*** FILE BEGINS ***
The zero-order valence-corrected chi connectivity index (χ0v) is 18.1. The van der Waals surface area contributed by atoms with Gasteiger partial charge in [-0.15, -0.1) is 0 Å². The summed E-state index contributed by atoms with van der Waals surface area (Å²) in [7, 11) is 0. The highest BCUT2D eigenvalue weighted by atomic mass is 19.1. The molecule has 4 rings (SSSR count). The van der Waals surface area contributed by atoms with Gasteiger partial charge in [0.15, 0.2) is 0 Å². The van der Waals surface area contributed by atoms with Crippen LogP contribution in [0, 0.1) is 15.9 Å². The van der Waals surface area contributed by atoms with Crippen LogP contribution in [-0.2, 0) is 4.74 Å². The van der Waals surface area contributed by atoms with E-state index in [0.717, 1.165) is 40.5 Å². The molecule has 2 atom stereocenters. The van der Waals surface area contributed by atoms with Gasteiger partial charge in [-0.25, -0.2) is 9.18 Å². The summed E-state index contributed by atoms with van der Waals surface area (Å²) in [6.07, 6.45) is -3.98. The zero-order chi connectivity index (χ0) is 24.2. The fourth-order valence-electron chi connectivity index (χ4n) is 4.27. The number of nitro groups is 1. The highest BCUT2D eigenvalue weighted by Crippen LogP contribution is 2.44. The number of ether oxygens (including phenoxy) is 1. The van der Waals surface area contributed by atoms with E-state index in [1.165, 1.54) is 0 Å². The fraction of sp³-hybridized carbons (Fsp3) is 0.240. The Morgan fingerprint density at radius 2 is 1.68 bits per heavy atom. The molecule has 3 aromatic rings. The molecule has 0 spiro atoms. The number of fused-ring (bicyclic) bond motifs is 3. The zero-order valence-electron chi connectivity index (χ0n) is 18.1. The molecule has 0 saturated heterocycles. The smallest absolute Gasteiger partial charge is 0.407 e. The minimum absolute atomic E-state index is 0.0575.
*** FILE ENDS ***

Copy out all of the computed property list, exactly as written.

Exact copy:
The zero-order valence-corrected chi connectivity index (χ0v) is 18.1. The van der Waals surface area contributed by atoms with Gasteiger partial charge in [-0.15, -0.1) is 0 Å². The summed E-state index contributed by atoms with van der Waals surface area (Å²) in [7, 11) is 0. The highest BCUT2D eigenvalue weighted by atomic mass is 19.1. The molecule has 4 rings (SSSR count). The van der Waals surface area contributed by atoms with Gasteiger partial charge in [0.15, 0.2) is 0 Å². The van der Waals surface area contributed by atoms with Crippen LogP contribution in [0, 0.1) is 15.9 Å². The van der Waals surface area contributed by atoms with Crippen LogP contribution in [-0.2, 0) is 4.74 Å². The van der Waals surface area contributed by atoms with E-state index in [0.717, 1.165) is 40.5 Å². The molecule has 2 atom stereocenters. The van der Waals surface area contributed by atoms with Gasteiger partial charge in [-0.25, -0.2) is 9.18 Å². The summed E-state index contributed by atoms with van der Waals surface area (Å²) in [6.07, 6.45) is -3.98. The zero-order chi connectivity index (χ0) is 24.2. The fourth-order valence-electron chi connectivity index (χ4n) is 4.27. The number of nitro groups is 1. The highest BCUT2D eigenvalue weighted by Crippen LogP contribution is 2.44. The number of ether oxygens (including phenoxy) is 1. The van der Waals surface area contributed by atoms with E-state index in [1.165, 1.54) is 0 Å². The fraction of sp³-hybridized carbons (Fsp3) is 0.240. The Morgan fingerprint density at radius 2 is 1.68 bits per heavy atom. The molecule has 3 aromatic rings. The molecule has 0 spiro atoms. The number of fused-ring (bicyclic) bond motifs is 3. The zero-order valence-electron chi connectivity index (χ0n) is 18.1. The molecule has 0 saturated heterocycles. The smallest absolute Gasteiger partial charge is 0.407 e. The minimum absolute atomic E-state index is 0.0575.